These findings suggest a decrease in the ability of auditory neural networks to support synchronous neural activity at 40 Hz, but not at lower frequencies, in schizophrenia. Since N
-aspartate (NMDA)–modulated GABAergic activity may play a critical role in gamma-frequency synchronization, these results may provide a neurophysiological link to cellular models of schizophrenia that posit NMDA dysregulation.11
An important role for NMDA receptors in the clinical manifestations of schizophrenia is supported by the finding that NMDA antagonists, such as phencyclidine hydrochloride, mimic the positive and negative symptoms of the disorder.22
has shown in the rat hippocampus in vitro that the NMDA receptor mediating recurrent collaterals of projection neurons onto GABAergic interneurons is some 10-fold more sensitive to blockade by NMDA receptor blockers than the NMDA receptor mediating excitatory (Schaffer collateral) input onto the projection neurons. The net result of NMDA blockade is thus reduced inhibition. Also, in postmortem studies in the temporal lobes of schizophrenic patients, Tsai and coworkers23
have demonstrated elevated concentrations of N
-acetyl-aspartyl-glutamate, a compound that in vitro has been demonstrated to block preferentially the NMDA receptor mediating excitatory input on inhibitory interneurons,12
and that thus may be an endogenous NMDA channel blocker.
Recent basic science investigations using in vitro24
and in vivo25
preparations suggest the critical involvement of excitatory drive on interneurons in the generation of synchronized gamma activity, or at least in the ability of networks to resonate in the gamma range. A reduction of this recurrent drive might result in lessened recurrent inhibition, and a lessened ability of the network to entrain faithfully to a gamma frequency, as shown in schizophrenic patients. Intrinsic abnormalities of GABAergic neurons, such as have been reported in postmortem tissue of schizophrenic patients, also might be a mechanism contributing to a failure of recurrent inhibition.26
Failure of gamma-range inhibition also has been reported to contribute to sensory gating deficits as measured by the P50 paradigm.13
Dysregulation in the circuits producing the gamma rhythm might interfere with transmission of transient or high temporal frequency information, and thus contribute to behavioral deficits noted for tasks that require rapid temporal integration, such as motion perception27
and backward masking.28
More speculatively, an inability to support 40-Hz oscillations could lead to abnormalities in perceptual and temporal binding, and consequently might play a role in the reality distortions and disordered trains of thought seen in schizophrenia. However, further investigations of driven and transient gamma activity will be required to establish this relationship.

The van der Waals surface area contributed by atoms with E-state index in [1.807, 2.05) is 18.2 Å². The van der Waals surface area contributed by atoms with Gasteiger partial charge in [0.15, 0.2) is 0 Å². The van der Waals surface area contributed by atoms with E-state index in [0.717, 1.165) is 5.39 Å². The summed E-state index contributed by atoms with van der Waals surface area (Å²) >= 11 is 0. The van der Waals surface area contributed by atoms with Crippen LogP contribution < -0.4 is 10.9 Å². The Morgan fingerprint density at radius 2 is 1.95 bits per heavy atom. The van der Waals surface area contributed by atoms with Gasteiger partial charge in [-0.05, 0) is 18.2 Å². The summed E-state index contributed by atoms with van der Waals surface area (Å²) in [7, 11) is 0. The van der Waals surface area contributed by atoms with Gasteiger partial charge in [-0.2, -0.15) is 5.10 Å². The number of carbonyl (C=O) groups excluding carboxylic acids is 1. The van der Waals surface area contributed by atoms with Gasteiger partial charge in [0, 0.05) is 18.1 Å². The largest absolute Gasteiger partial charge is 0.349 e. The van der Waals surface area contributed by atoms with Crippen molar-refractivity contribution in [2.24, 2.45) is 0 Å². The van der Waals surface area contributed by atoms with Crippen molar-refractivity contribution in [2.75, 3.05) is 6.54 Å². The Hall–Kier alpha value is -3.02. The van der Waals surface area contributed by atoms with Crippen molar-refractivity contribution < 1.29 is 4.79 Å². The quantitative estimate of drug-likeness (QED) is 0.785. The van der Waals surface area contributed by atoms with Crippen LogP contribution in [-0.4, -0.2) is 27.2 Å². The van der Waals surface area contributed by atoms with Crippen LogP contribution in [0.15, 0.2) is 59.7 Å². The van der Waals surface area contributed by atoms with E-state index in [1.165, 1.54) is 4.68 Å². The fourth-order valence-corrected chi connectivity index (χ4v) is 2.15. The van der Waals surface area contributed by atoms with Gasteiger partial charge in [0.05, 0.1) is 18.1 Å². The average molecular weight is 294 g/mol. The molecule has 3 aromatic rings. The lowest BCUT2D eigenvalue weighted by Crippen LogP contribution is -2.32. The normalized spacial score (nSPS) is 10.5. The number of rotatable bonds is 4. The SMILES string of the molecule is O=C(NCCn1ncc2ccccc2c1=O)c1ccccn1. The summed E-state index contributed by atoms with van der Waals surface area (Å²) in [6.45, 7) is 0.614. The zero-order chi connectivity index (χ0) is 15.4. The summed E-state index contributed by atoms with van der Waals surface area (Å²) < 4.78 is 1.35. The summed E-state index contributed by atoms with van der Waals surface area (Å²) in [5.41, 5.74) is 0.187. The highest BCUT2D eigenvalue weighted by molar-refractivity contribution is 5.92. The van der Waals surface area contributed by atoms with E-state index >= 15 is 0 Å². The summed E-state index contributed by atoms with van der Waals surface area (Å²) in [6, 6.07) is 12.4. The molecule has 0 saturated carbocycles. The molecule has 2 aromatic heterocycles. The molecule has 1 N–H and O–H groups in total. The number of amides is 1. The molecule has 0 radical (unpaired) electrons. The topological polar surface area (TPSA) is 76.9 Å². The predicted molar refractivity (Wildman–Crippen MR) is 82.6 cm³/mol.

There are important limitations in the interpretation of our study, which will require further investigation. First, the relationship between synchronized auditory gamma activity to specific anatomic regions remains controversial, as does whether the response is entirely evoked or reflects intrinsic resonance, as is suggested by our data (eg, Pantev et al3
; Picton et al7
; Bressler and Freeman29
; and Hari et al30
). Second, the roles of antipsychotics and anticholinergic medication and the EEG abnormalities reported herein remain to be clarified. Since these medications likely influence neurotransmission within glutamatergic circuits, studies with larger sample sizes, and including subjects not receiving medication, will be required for definitive clarification of these relationships. An evaluation of our data showed gamma power was not significantly correlated with chlorpromazine equivalent dosage of typical and atypical neuroleptics (Spearman ρ). There were no statistically significant group differences using Mann-Whitney tests in gamma power in a comparison of subjects receiving typical vs atypical neuroleptics or in a comparison of subjects receiving vs those not receiving anticholinergics. Third, the specificity of these abnormalities to schizophrenia has not been tested. Finally, the subjects in this study were chronically ill patients who were relatively refractory to treatment. It remains to be determined whether gamma-range abnormalities would be present in patients at the first episode of the illness, as well.